But when highly-speculative silver plunged far faster than gold during the panic, this relationship was blown apart. Between September and December 2008 when the extreme the-sky-is-falling panic psychology reigned, the SGR averaged a dismal 75.8x. At worst at the panic’s nadir, it easily hit its lowest point of the entire secular bull (1/84th the price of gold!). And in correlation terms silver started following the US stock markets rather than gold, its r-square with the yellow metal fell to an unbelievable 53%.
Now if you’ve studied silver’s historical relationship with gold, even in the bowels of the panic it was crystal-clear this anomaly couldn’t be sustained. It was the best opportunity of this entire secular bull to buy silver stocks, so we and our subscribers did aggressively. And time has vindicated our hardcore contrarian stance then, as silver has indeed been recovering relative to gold since.
From January 2009 to today, the SGR has regained a 66.4x average. And silver’s correlation r-square with gold is back up to 89%, nicely returning towards historic norms. But I don’t believe this post-panic recovery is over yet. Remember that silver is highly-speculative, and thus exceptionally sensitive to prevailing sentiment in the financial markets. And ever since the panic, widespread fear and anxiety have continued to dominate. This ugly environment has slowed silver’s recovery relative to gold, but not stopped it.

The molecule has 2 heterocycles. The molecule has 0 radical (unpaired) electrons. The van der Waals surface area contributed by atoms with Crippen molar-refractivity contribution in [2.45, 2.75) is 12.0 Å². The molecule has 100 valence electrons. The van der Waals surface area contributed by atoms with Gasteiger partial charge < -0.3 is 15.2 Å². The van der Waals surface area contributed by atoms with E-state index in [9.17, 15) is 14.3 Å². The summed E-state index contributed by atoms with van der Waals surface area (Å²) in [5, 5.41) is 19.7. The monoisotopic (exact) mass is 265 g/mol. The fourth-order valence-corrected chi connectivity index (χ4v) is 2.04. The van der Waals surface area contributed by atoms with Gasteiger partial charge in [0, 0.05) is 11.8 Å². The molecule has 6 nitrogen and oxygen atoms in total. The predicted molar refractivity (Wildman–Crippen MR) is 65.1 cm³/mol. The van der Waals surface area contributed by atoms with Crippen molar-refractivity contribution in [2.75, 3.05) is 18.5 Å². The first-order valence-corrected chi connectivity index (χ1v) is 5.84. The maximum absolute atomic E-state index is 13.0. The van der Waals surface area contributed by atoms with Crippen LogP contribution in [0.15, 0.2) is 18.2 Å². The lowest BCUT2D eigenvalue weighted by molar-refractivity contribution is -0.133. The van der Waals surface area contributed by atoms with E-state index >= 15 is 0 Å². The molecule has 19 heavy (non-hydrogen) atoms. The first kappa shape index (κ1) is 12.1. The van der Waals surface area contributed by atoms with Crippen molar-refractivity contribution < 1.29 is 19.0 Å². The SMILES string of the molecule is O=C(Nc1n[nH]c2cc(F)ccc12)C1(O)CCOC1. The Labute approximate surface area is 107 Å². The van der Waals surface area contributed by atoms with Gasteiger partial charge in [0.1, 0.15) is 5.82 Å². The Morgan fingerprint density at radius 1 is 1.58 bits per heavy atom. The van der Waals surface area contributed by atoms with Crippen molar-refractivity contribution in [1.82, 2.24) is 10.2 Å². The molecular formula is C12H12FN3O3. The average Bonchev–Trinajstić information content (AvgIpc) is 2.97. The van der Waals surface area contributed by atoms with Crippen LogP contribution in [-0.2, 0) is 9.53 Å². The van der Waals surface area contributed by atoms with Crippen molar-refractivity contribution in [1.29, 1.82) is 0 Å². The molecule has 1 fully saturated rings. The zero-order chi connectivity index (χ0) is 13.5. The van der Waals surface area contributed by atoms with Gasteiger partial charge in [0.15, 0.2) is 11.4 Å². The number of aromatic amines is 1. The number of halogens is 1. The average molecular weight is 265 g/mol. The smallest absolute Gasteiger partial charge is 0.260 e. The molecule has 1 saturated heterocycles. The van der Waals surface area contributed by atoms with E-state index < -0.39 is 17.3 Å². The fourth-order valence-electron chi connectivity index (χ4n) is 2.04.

Depending on where you want to measure it from, silver’s undervaluation relative to gold today runs somewhere from substantial to enormous. Ever since this post-panic recovery got underway in earnest in early 2009, the SGR has been recovering in the uptrend rendered above. Today the SGR is down low near its support, silver is unloved thanks to the summer doldrums. But if the SGR merely climbs back up to resistance, we are looking at an SGR of 58x or so.
At $1200 gold, this yields a silver price of $20.70. But gold tends to rally in the autumn, and is set up beautifully this year (low in its relative trading range, near its 200dma). At $1300 gold, a 58x SGR yields a silver price approaching $22.50. But for a variety of reasons, I think merely using this SGR recovery uptrend’s resistance line is far too conservative. Ever since the panic, I’ve argued that silver ought to at least regain its old secular pre-panic average SGR near 55x.